Congress is preparing to increase funding for the FBI this year despite a blistering Senate critique last month that questioned whether taxpayers have gotten their money's worth from $1 billion in budget increases for the bureau since the Sept. 11, 2001, attacks.

The Senate version of a more than $390 billion government-wide spending bill, which was passed last month, proposed cutting the FBI's budget in 2003 by at least $206 million, and a little-noticed report accompanying the measure called for the "total re-creation" of the law enforcement agency. The report also urged the bureau to consider bringing more nonagents into top management, and suggested that elite units such as the hostage rescue team may have outlived their usefulness.

But House-Senate negotiators who are close to completing a compromise version of the huge spending measure have agreed to provide nearly $4.3 billion to the FBI, about $45 million more than President Bush had sought, congressional sources said. A Democratic aide, noting that there was little enthusiasm for FBI budget cuts against a backdrop of new threats to the nation's security, said, "Given what's at stake right now, you give them the money."

Senior House members in both parties say they are pleased with FBI changes begun in the past year. The White House appears to share that confidence.

Last week, it sent a strong signal of support for the bureau when it announced its 2004 budget proposal, which includes an increase of nearly 10 percent for the FBI, to $4.6 billion. The extra money would pay for more than 1,900 new positions at the bureau, including more than 800 analysts and surveillance officers and hundreds of agents devoted to counterterrorism and counterintelligence.

"This is not the time to hold the FBI back or not fund them," said Rep. Frank R. Wolf (R-Va.), who is chairman of the House appropriations subcommittee that approves funding for the bureau.

Nevertheless, the battle on Capitol Hill over the FBI's budget has highlighted a continuing debate there over the FBI's role and competence to perform it.

The aftermath of the Sept. 11 attacks revealed serious flaws in the bureau's management and communications systems. It also sparked a broader discussion of whether a law enforcement agency responsible for investigating child abductions, sniper attacks, bank robberies and Medicare fraud could also handle primary responsibility for counterterrorism and counterintelligence.

Although the FBI's counterterrorism activities were strengthened under Director Louis J. Freeh in the 1990s, the bureau's focus seems to many lawmakers to still be overly diffused.

Many of the concerns were evident in last month's Senate report on the FBI budget for 2003. It was drafted largely by Sen. Judd Gregg (R-N.H.) and the staff of the Commerce, Justice, State and the Judiciary appropriations subcommittee, of which he is chairman.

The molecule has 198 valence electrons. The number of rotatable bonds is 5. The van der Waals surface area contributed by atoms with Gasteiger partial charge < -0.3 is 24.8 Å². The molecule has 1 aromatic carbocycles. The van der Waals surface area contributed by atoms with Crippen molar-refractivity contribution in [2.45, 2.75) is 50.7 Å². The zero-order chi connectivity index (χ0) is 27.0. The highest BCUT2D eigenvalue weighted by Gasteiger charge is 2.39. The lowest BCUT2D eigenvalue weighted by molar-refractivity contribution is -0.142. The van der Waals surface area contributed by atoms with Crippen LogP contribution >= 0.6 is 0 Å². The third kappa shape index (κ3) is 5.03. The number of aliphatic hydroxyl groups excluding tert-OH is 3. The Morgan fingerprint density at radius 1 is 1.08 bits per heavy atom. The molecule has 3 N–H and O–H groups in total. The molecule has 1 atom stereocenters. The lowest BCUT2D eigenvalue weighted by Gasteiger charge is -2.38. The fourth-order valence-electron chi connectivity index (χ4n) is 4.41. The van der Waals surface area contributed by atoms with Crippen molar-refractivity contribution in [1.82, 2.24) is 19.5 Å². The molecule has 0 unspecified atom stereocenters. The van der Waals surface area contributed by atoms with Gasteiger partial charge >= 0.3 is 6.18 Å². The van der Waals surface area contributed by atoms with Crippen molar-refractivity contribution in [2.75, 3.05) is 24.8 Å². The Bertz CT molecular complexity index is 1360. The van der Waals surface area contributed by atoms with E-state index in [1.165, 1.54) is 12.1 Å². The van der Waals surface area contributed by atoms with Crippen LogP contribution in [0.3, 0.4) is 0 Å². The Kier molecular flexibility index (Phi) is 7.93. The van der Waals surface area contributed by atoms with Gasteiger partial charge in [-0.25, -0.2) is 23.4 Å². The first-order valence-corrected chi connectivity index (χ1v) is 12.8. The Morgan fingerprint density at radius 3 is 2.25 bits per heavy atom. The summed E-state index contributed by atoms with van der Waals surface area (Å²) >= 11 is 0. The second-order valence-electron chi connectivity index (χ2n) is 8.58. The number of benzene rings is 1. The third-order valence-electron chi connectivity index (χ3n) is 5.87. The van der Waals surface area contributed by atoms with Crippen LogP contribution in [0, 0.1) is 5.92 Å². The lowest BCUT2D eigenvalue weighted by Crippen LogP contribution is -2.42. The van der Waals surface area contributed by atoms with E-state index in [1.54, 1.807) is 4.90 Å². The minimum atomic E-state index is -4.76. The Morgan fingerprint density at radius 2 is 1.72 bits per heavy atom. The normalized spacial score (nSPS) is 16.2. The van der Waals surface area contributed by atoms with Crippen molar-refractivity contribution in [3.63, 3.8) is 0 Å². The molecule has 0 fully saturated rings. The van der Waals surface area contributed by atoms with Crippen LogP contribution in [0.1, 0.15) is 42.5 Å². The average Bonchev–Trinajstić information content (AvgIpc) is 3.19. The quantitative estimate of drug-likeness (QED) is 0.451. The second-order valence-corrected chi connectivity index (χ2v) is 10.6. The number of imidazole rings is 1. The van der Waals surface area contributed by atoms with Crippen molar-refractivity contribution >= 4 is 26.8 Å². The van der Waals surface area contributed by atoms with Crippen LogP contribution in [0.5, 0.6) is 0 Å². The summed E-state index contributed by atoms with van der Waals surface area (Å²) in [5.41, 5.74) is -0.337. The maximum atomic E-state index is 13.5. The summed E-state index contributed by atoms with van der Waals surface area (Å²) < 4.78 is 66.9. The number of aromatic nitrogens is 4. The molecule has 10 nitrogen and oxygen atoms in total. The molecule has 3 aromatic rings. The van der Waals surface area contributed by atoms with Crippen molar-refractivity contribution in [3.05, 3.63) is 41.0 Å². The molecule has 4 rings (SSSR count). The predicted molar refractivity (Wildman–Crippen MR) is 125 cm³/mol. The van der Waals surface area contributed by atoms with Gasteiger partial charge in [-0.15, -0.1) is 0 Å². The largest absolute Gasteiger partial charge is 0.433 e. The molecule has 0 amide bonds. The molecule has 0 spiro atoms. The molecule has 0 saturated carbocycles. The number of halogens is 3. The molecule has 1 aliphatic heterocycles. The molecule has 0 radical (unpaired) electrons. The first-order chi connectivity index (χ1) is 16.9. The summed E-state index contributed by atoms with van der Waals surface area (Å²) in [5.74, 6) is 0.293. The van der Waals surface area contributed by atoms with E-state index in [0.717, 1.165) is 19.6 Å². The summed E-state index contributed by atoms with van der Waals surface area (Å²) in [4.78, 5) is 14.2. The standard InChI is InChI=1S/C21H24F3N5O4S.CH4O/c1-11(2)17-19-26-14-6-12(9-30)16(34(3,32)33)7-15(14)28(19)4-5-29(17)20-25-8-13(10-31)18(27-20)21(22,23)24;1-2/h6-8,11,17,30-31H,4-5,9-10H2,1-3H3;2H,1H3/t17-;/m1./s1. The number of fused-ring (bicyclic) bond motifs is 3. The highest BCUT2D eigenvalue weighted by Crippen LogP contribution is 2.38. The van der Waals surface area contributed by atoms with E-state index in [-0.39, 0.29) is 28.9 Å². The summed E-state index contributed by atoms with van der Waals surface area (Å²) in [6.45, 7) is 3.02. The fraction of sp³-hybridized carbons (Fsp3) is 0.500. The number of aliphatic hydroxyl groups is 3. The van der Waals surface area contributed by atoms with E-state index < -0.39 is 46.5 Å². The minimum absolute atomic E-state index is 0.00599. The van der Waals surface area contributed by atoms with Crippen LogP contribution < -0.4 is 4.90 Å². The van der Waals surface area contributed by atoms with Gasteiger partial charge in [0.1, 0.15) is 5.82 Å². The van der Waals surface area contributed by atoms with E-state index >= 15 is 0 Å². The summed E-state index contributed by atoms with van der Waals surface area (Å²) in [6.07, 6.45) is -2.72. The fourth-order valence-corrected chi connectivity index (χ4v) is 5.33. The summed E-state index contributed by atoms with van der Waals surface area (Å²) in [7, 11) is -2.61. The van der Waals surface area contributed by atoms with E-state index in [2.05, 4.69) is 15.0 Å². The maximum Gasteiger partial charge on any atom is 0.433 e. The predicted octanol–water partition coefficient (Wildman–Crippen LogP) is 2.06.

Noting that the FBI budget had grown by more than $1 billion since 2001, the report said: "What we got for these increases is debatable."

In an interview, Gregg praised FBI Director Robert S. Mueller III, who took over in 2001, and Gregg indicated the budget disagreement with the House would be resolved with a "significant increase" for the FBI. But he made clear that he still had strong reservations about the pace of bureau changes.

"We can bring more agents in, but they have to be the right ones, and we have to bring them into a culture that's part of the solution and not part of the problem," he said. "They're trying hard to adjust, but it's a very insular society from the days of [the late FBI director J. Edgar] Hoover."

The Senate report complimented Mueller for focusing the FBI on what it said were its core missions of counterterrorism, counterintelligence and cyber crime, but said these were "only the first tentative steps in what must be an almost total re-creation of the FBI."

Gregg said, for example, that there was a "significant question whether the hostage rescue team is providing the return for the money," in the fight against terrorism and cyber crime.

But Wolf said he would "not favor abolishing the HRT," which he said is proving useful in operations that he could not discuss.

The Senate report lambasted a $137 million cost overrun in the FBI's troubled Trilogy computer project. "The attempt to make up 20 years of neglect in two years of frenzied spending was destined to fail," it declared, adding that the bureau had "squandered" a $100 million cushion for the technology that Congress provided in a supplemental spending bill last year.

Gregg was also critical of other aspects of the FBI budget, saying he wanted the FBI to provide Congress with a better justification -- in writing by April 30 -- for its proposal to quadruple spending on its Joint Terrorism Task Forces. These units would be attached to FBI field offices. But the Senate report said it was unclear how they would work with similar units established by other federal agencies or local and state governments.

"I think the point has been made and we have the attention from the people whose attention we need," Gregg said.

Staff writer Dan Eggen contributed to this report.

Sen. Judd Gregg (R-N.H.) was the main author of last month's Senate report on the FBI budget for 2003.

"This is not the time to hold the FBI back or not fund them," said Rep. Frank R. Wolf (R-Va.).